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ē Even though few know the name of Anna Reese Jarvis, her legacy remains.
Names mark out the unit this section of Exodus. Verse 1 names the house (tribe) of Levi as the genealogical locus for the story, and v. 10 ends with the naming of Moses and an explanation of his nameís meaning. The name that is the agent of faith for this story however is a name not even mentioned.
On one hand, the story concerns a baby born a humble Israelite but, surprisingly, adopted as a royal Egyptian. On the other hand, it forms part of a cheering story of Godís careful provision of a deliverer for his people. Of course, at this preliminary point in the book the reader has not yet learned formally that Moses will function in the role of deliverer of Godís people. But that is of little consequence since the earliest readers were already familiar with Moses, who wrote this story only after he had become Israelís divinely-designated leader. The story of his birth is thus both a prelude to his call and, in part, an indication of his call.
Although this portion of the overall narrative features Moses, it is also the story of how God used three women to save a baby from death. It features two mothers and two daughters, with the daughter of Pharaoh in two roles, initially that of daughter and eventually also of adoptive mother. Mosesí biological mother, Later identified as Jochebed in Exod 6:20 and Num 26:59, also figures prominently in these events as the one who not only did everything she could to preserve the life of her child, but also as the woman who ended up being able to nurse and thus substantially rear (see vv. 7Ė10) her own little boy.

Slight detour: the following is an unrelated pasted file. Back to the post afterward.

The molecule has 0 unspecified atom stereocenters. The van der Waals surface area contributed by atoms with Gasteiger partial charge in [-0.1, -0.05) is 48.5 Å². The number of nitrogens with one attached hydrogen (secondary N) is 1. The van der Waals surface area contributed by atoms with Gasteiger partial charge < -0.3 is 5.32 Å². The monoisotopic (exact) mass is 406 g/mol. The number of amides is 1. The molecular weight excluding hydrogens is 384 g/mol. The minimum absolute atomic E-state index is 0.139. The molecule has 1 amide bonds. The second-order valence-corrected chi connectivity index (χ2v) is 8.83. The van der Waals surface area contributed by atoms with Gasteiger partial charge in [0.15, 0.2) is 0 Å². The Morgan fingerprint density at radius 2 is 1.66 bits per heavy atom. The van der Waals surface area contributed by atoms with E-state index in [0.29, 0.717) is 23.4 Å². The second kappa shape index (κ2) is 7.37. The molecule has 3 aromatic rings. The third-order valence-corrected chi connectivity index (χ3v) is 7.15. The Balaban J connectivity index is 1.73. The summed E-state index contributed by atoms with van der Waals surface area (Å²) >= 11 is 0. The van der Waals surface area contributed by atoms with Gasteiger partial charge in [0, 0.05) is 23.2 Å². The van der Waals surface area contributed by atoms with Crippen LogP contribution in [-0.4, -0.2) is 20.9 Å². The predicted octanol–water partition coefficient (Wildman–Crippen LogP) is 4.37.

The final major figure is this womanís daughter, that is, Mosesí sister, who will be identified later as Miriam, one of the leaders of the exodus. Miriam is first named in Exod 15:20Ė21 as the leader of the Israelite women singing the battle victory song recorded in that chapter; she is identified as a leader of Israel in Mic 6:4 (ďI sent Moses to lead you, also Aaron and MiriamĒ).
Miriamís oversight of Moses as he floated among the rushes of the Nile and her quick thinking in proposing an Israelite nurse for the baby (knowing full well she would ďrecruitĒ his own mother) helped preserve Moses for her family and for Israelís salvation.
The motives of all these women appear to have been pure and appropriate. God used them to do what they were good at and what their culture especially honored in women: preserving and raising a child. Their faithfulness to that noble role parallels in no small degree the faithfulness of the Israelite midwives to theirs as described Exodus 14. In each instance children were preserved from the death the pharaoh had decreed by women who defied his repugnant command.
Pharaohís daughter could do so by reason of her privileged status; Mosesí mother and sister,
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